May 5 – 10 , 2019, Dagstuhl Seminar 19191

Software Evolution in Time and Space: Unifying Version and Variability Management


Thorsten Berger (Chalmers and University of Gothenburg, SE)
Marsha Chechik (University of Toronto, CA)
Timo Kehrer (HU Berlin, DE)
Manuel Wimmer (Johannes Kepler Universität Linz, AT)

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Dagstuhl Report, Volume 9, Issue 5 Dagstuhl Report
Aims & Scope
List of Participants
Dagstuhl's Impact: Documents available
Dagstuhl Seminar Schedule [pdf]


Overview and Motivation

Modern software systems evolve rapidly and often need to exist in many variants. Consider the Linux kernel with its uncountable number of variants. Each variant addresses different requirements, such as runtime environments ranging from Android phones to large super-computers and server farms. At the same time, the Linux kernel frequently boasts new versions, managed by thousands of developers. Yet, software versions–resulting from evolution in time–and variants–resulting from evolution in space–are managed radically differently. Version management relies on a version control system (Git) and sophisticated workflows–concepts that have been developed for decades in the field of software configuration management (SCM) [12, 24, 23]. Variant management in the Linux kernel relies on techniques known from the field of software product line engineering (SPLE) [27, 11, 13], such as an integrated software platform, a variant-aware build system [7], an interactive configurator tool [30], and a model-based representation [9, 8, 17, 1] of all kernel features [4, 28]. The Linux kernel is exemplary for many large-scale, variant-rich, and rapidly evolving software systems in industry [5, 3, 32], especially in the domains of embedded, cyber-physical, automotive, and avionics control systems.

Despite decades of research in both fields, the effective evolution of variant-rich systems is still an open problem. Three main challenges exist. First, while version control systems are well-integrated into development processes, product-line engineering requires investment into additional tooling and different processes that are difficult to adopt. In fact, organizations rarely adopt product line engineering from scratch [6], but rather use readily available version control systems with their branching and forking facilities–a strategy known as clone&own [15, 10]. While this strategy is simple, it does not scale with the number of variants, and then requires evolving (i.e., re-engineering) cloned variants into a product-line platform [2]. Second, evolving product-line platforms is substantially more complex than evolving single variants, mainly since developers need to work on all variants at the same time [25]. Third, the granularity of tracking versions of variants is still unclear. While the whole platform can be versioned, ideally, versioning at the level of features should be supported.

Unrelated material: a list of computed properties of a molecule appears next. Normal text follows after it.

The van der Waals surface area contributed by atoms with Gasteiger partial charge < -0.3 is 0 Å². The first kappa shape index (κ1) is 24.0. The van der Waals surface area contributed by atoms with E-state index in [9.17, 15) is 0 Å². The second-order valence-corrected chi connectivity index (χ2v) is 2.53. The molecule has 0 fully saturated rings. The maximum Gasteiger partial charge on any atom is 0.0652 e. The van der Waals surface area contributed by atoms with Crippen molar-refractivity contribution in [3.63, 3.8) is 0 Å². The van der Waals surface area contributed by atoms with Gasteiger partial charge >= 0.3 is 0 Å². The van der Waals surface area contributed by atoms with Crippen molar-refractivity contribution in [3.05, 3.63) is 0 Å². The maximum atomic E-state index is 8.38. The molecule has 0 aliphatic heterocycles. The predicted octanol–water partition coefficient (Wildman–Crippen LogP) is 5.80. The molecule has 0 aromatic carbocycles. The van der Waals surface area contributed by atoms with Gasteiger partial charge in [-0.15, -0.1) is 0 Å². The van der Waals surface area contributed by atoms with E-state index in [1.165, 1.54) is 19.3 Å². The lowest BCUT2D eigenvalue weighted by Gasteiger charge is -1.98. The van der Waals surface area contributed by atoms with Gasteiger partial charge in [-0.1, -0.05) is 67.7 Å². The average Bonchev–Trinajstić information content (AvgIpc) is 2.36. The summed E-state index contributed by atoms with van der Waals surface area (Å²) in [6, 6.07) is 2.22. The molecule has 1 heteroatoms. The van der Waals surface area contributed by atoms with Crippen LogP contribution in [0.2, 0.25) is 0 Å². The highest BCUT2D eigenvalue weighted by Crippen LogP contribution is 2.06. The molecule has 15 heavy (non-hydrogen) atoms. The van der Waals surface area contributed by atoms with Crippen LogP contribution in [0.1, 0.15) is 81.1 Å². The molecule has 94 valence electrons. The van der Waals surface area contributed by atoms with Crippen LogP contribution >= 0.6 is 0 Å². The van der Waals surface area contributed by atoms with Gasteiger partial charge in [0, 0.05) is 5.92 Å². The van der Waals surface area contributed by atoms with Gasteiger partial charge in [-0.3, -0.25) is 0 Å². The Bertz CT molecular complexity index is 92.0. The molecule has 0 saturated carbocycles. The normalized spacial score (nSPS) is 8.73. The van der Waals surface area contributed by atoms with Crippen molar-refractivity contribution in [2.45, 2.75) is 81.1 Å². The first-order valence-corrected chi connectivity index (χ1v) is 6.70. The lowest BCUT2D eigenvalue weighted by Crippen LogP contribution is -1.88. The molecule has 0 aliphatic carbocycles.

In summary, SCM and SPLE are two widely established, yet actively researched software engineering disciplines offering a variety of concepts to deal with software versions and variants [16, 14, 18, 21]. Yet, despite various attempts [22, 34, 33, 20], none of the two disciplines has been successful in establishing unified solutions addressing both problems at the same time–mainly due to the isolation of both communities and due to the absence of realistic and widely accepted requirements on how to evaluate the effectiveness of techniques for managing both versions and variants.

Goals of the Seminar

This Dagstuhl Seminar aimed at establishing a body of knowledge on unified version and variant management. We invited leading practitioners and researchers from both disciplines to discuss each other’s challenges, solutions, and experiences. The seminar’s goals were to: (i) survey state-of-the-art SCM and SPLE concepts and map both areas’ terminologies and open problems, (ii) gather industrial and academic challenges and requirements on integrated version and variant management, (iii) survey and assess existing evaluation approaches, and (iv) stablish a research agenda, research infrastructure, and working groups. To guide future research, the participants also discussed the basis to work on improved evaluation approaches–as benchmarks for new version and variant management techniques. As such, the long-term goal of the seminar was to enable the development and evaluation of enhanced version and variant management techniques that will be adopted in practice.

Week Overview